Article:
(This video has no sound) Explanation: "The bottom piece is cooled down so it gets superconductive. The one on the top is a magnet.

The magnetic field from the magnet is causing the electrons to move in the superconductor (superconductive means electrons can flow with NO friction, so there is no resistance at all). The moving electrons in the superconductor generate a magnetic field much the same way as an electromagnet. The magnetic field generated exactly mirrors the magnet's own field, so it floats!!

More about this experiment: 

"High-temperature superconductors" are generally considered to be those that demonstrate superconductivity at or above the temperature of liquid nitrogen, or −196 °C (77 K).

Conventional superconductors, by contrast, require temperatures no higher than a few degrees above absolute zero (−273.15 °C or −459.67 °F). Though it is extremely cold by everyday standards, in the field of superconductivity, 77 K is considered "high temperature".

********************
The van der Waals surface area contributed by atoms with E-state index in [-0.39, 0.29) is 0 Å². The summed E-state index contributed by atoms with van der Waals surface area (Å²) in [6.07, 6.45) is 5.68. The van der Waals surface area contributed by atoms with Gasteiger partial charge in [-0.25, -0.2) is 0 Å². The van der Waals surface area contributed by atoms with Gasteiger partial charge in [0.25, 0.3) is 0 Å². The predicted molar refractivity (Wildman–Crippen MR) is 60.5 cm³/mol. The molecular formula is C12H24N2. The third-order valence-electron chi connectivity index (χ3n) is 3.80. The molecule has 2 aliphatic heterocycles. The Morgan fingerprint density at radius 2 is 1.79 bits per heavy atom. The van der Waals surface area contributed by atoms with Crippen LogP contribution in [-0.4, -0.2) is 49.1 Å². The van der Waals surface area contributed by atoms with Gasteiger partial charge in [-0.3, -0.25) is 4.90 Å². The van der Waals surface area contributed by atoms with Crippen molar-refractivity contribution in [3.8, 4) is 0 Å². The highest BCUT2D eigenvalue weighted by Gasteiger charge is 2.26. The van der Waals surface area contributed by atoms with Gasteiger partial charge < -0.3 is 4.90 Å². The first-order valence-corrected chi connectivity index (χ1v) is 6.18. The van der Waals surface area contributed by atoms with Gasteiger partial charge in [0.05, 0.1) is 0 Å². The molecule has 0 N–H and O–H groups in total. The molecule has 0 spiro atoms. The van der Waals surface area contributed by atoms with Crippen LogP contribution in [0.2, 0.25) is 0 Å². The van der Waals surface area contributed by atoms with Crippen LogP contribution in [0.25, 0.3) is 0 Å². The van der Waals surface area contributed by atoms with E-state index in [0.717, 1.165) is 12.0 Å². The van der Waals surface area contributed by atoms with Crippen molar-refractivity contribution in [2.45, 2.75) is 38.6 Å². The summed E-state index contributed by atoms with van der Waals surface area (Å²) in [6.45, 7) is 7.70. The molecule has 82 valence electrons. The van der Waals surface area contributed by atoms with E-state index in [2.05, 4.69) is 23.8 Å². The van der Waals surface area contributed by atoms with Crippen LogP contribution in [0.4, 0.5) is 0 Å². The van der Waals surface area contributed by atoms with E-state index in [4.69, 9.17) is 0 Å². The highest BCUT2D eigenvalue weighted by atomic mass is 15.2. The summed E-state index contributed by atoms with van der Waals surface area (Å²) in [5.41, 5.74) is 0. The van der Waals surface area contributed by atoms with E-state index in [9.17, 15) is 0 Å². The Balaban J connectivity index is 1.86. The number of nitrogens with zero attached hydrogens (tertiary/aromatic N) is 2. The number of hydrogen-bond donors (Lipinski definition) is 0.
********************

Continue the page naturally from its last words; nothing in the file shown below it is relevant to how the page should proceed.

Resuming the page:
The most common "high temperature superconductor" that people use for these kinds of demonstrations is called Yttrium Barium Copper Oxide (YBCO). It's a kind of ceramic. 

It is being cooled by liquid nitrogen to −196 °C (77 K) in this experiment.

Definitions: "Superconductivity" is a phenomenon occurring in certain materials at extremely low temperatures (on the order of negative 200 degrees Celsius), characterized by exactly zero electrical resistance and the exclusion of the interior magnetic field (the Meissner effect)." 

The defining property of superconductors is the Meissner Effect, i.e. the very small penetrative distances of magnetic fields into the material.  

Note: He is not wearing a glove because he is not touching the
Yttrium Barium Copper Oxide (YBCO) ceramic which needs to be cooled. The magnet is not touched by the liquid nitrogen.

Further Links:
Make your Own Superconductor
www.Superconductors.org 
Wikipedia:Superconductivity
Wikipedia:HiTempSuperconductor 
Wikipedia:YBCO
Wikipedia:Meissner Effect